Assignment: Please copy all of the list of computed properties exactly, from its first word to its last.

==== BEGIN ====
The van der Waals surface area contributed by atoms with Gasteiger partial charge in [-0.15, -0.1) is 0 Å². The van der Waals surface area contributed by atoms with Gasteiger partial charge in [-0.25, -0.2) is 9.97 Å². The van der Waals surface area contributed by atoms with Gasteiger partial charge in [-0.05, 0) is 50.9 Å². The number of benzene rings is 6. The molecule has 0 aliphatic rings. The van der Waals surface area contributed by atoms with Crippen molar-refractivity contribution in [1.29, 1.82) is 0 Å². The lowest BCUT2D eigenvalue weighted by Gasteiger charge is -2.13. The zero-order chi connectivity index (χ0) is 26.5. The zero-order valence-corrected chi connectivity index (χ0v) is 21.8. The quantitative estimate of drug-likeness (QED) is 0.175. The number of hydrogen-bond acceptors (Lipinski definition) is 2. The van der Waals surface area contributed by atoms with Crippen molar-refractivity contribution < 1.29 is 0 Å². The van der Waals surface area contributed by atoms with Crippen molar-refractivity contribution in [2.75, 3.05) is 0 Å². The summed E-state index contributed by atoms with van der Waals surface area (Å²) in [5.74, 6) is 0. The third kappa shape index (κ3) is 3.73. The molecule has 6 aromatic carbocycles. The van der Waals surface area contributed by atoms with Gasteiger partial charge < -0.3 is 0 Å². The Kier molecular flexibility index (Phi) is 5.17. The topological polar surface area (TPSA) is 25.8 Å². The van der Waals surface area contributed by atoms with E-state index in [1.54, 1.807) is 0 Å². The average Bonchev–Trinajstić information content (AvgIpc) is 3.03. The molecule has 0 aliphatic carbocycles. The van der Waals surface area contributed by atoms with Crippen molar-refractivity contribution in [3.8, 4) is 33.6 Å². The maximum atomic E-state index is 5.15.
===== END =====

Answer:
The van der Waals surface area contributed by atoms with Gasteiger partial charge in [-0.15, -0.1) is 0 Å². The van der Waals surface area contributed by atoms with Gasteiger partial charge in [-0.25, -0.2) is 9.97 Å². The van der Waals surface area contributed by atoms with Gasteiger partial charge in [-0.05, 0) is 50.9 Å². The number of benzene rings is 6. The molecule has 0 aliphatic rings. The van der Waals surface area contributed by atoms with Crippen molar-refractivity contribution in [1.29, 1.82) is 0 Å². The lowest BCUT2D eigenvalue weighted by Gasteiger charge is -2.13. The zero-order chi connectivity index (χ0) is 26.5. The zero-order valence-corrected chi connectivity index (χ0v) is 21.8. The quantitative estimate of drug-likeness (QED) is 0.175. The number of hydrogen-bond acceptors (Lipinski definition) is 2. The van der Waals surface area contributed by atoms with Crippen molar-refractivity contribution < 1.29 is 0 Å². The van der Waals surface area contributed by atoms with Crippen molar-refractivity contribution in [2.75, 3.05) is 0 Å². The summed E-state index contributed by atoms with van der Waals surface area (Å²) in [5.74, 6) is 0. The third kappa shape index (κ3) is 3.73. The molecule has 6 aromatic carbocycles. The van der Waals surface area contributed by atoms with Gasteiger partial charge < -0.3 is 0 Å². The Kier molecular flexibility index (Phi) is 5.17. The topological polar surface area (TPSA) is 25.8 Å². The van der Waals surface area contributed by atoms with E-state index in [1.54, 1.807) is 0 Å². The average Bonchev–Trinajstić information content (AvgIpc) is 3.03. The molecule has 0 aliphatic carbocycles. The van der Waals surface area contributed by atoms with Crippen molar-refractivity contribution in [3.8, 4) is 33.6 Å². The maximum atomic E-state index is 5.15.